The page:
Patient-Centered Care: How Anthropology is Innovating Healthcare

It’s a Skype interview, but the hustle and bustle of the café Felipe Dest has settled down in reflects the fast track his life is currently on.

After graduating from UNC with an Anthropology degree, Dest spent time in AmeriCorps, leading to his interest in patient care after working in a community health center in Berkley, California. “It was a 10 month program and after I finished, I got hired on and worked my way up into the quality improvement department there, at the community health center. I was doing a lot of stuff related to patient experience. I worked with the patient advisory council within the community health center and I did a lot of data analytics.” Right from the start, it’s clear that unique experiences have shaped Dest’s career path, from his Anthropology interests at UNC (Professor Rivkin-Fish’s classes are one of his top recommendations) to a study abroad program in Brazil, his subsequent work in AmeriCorps, and now at Johns Hopkins pursuing a masters in Health Administration.

Like many students at UNC, Felipe Dest arrived to college with an interest in pursuing a career in medicine . He was aware of his interests in public health, sociology, and environmental impacts on health, but struggled to find a program of study that truly reflected and encompassed all of these areas. After some friends recommended that he take a class with Professor Rivkin-Fish, he realized that medical anthropology was this program that he had been looking for. Dest noted that “it seemed to culminate all those things I was interested in,” and he enjoyed the way the classes challenged him to think about health and systems of care from different perspectives.

Dest’s academic interest in anthropology is also reflected in the extracurricular activities he was involved in at UNC. He was involved with MANNA Project International through Nourish International, a part of the Campus Y, where  he worked with a UNC anthropology professor on summer projects in Peru. He remembered how the professor would provide the local residents with basic health necessities in exchange for community protection of his archeological dig sites. Dest’s studies in medical anthropology also helped him determine where he would spend his semester abroad. He studied in Brazil, analyzing the health care systems and methods of healing in the local society, with a specific focus on nutrition. This experience led him to working with the UNC Center for Health Promotion and Disease Prevention, working with a Warren  County community to promote healthy eating and food security. Through these activities, he developed his passion for patient-centered care. His work helped him develop into a patient advocate, giving patients a stronger voice to assert their health needs.

Post-grad life definitely hasn’t swayed Dest from his passion for medical anthropology. His anthropology degree is something that has been a major talking point in his interviews. He’s looking forward to spending the coming months working in and observing hospital life and attributes his observation skills to his time studying under UNC’s anthropology department. He’s pursuing his passion of patient-centered care and restructuring healthcare systems in his Masters work in Health Administration. His main priority is taking care of patients and, in doing so, considering the “different factors that play a role, whether it’s environmental, political, structural, or social.” Dest is appreciative of his anthropology background having given him a perspective outside of that of a businessman or a healthcare provider.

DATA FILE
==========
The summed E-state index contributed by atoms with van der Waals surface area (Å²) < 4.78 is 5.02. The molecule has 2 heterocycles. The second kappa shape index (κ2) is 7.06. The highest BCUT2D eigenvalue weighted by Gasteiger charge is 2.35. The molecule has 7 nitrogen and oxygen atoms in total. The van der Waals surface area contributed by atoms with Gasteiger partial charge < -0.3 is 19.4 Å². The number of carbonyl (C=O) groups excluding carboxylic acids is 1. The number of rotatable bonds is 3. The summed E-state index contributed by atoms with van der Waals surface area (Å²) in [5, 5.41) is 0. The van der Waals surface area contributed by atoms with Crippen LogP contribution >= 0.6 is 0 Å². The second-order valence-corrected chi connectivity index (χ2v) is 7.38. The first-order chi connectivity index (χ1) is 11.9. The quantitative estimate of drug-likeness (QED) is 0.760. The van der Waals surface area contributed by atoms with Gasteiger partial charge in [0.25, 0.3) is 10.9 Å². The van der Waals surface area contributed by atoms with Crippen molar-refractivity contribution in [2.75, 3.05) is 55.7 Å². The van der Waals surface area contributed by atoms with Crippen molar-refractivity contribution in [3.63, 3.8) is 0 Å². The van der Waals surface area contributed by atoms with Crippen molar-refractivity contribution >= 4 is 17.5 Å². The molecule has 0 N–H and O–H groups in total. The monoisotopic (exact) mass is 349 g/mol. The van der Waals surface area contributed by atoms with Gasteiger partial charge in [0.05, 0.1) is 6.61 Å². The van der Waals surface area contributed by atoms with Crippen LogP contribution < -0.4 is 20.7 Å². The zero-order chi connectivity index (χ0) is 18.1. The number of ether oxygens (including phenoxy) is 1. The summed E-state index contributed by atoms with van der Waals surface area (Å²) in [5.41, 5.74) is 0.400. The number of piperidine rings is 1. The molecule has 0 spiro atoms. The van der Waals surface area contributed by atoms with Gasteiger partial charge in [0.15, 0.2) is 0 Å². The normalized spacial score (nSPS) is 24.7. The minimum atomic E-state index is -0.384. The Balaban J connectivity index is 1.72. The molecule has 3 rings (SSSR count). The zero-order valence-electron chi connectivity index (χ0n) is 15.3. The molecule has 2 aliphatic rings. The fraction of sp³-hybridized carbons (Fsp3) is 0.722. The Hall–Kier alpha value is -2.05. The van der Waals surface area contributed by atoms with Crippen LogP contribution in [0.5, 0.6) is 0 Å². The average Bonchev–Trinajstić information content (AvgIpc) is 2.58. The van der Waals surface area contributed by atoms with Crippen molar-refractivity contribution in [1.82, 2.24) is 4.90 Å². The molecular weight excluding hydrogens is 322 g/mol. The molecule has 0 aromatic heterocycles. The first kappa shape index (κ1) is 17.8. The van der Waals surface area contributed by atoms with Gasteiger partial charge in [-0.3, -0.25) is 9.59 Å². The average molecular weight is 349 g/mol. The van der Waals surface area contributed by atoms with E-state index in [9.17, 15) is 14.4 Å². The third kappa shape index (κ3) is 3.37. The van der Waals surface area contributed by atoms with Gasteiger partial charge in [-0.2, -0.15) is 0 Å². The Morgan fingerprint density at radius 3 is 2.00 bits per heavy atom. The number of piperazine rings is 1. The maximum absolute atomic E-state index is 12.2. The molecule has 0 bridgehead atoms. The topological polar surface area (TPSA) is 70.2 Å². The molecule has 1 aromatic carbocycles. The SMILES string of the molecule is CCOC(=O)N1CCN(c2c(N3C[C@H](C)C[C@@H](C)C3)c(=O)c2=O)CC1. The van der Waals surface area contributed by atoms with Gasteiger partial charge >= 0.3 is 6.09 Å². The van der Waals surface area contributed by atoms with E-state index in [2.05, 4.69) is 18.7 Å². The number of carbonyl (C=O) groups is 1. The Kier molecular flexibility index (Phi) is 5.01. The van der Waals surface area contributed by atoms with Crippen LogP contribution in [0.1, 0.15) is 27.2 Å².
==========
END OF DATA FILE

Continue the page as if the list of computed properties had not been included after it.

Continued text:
That outside-looking-in point of view really came in handy when he did a stint in AmeriCorps prior to graduate school. He was able to coordinate the patient advisory council, implementing new initiatives and programs, ultimately giving patients a stronger and more active role in their own care. He has always been committed to revealing the heart of the issue or need.  Anthropology, he believes, will allow him to do just that. “You could figure out more in depth like what staff or organizational culture is like and provide analysis on a way to actually improve it from a deeper level, which would result in more sustainable or longstanding change.” Dest felt most impacted when it came to his view of health care, both nationally and internationally. His eyes were opened by his Carolina education to conditions around the world and what health care actually looks like, logistically from the most basic levels to the chaotic functionality of a busy hospital. He emphasized the Health Administration program as a perfect fit for him as he’s always been interested in enacting policies at a larger level, as a person who “could change things.”

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Year of graduation: 2011

Profession/employment/post-graduate study: ten-month AmeriCorps immediately following graduation; currently pursuing a Masters degree in Health Administration at Johns Hopkins University

What inspires you: The desire to give patients a stronger voice and make them more active participants in healthcare; solving complex challenges

Favorite anthropology book: When Bodies Remember: Experiences and Politics of AIDS in South Africa by Didier Fassin

How I define medical anthropology: The ways that political and social structures impact systems of care delivery and people’s perceptions of their own health

By Katie Huber, Hayley Conyers, Rachel Bailey, and Doreen Nalyazi

[FD1]an interest in pursuing a career in medicine. (or something like this. My actual desires to become a doctor were quite low.)

[FD2]The Peru project was with Nourish International (also part of the Campus Y)

[FD3]Warren County

[FD4]I would find a different way to say this. I’m not sure what’s meant by the superficial aspects of organizational work.

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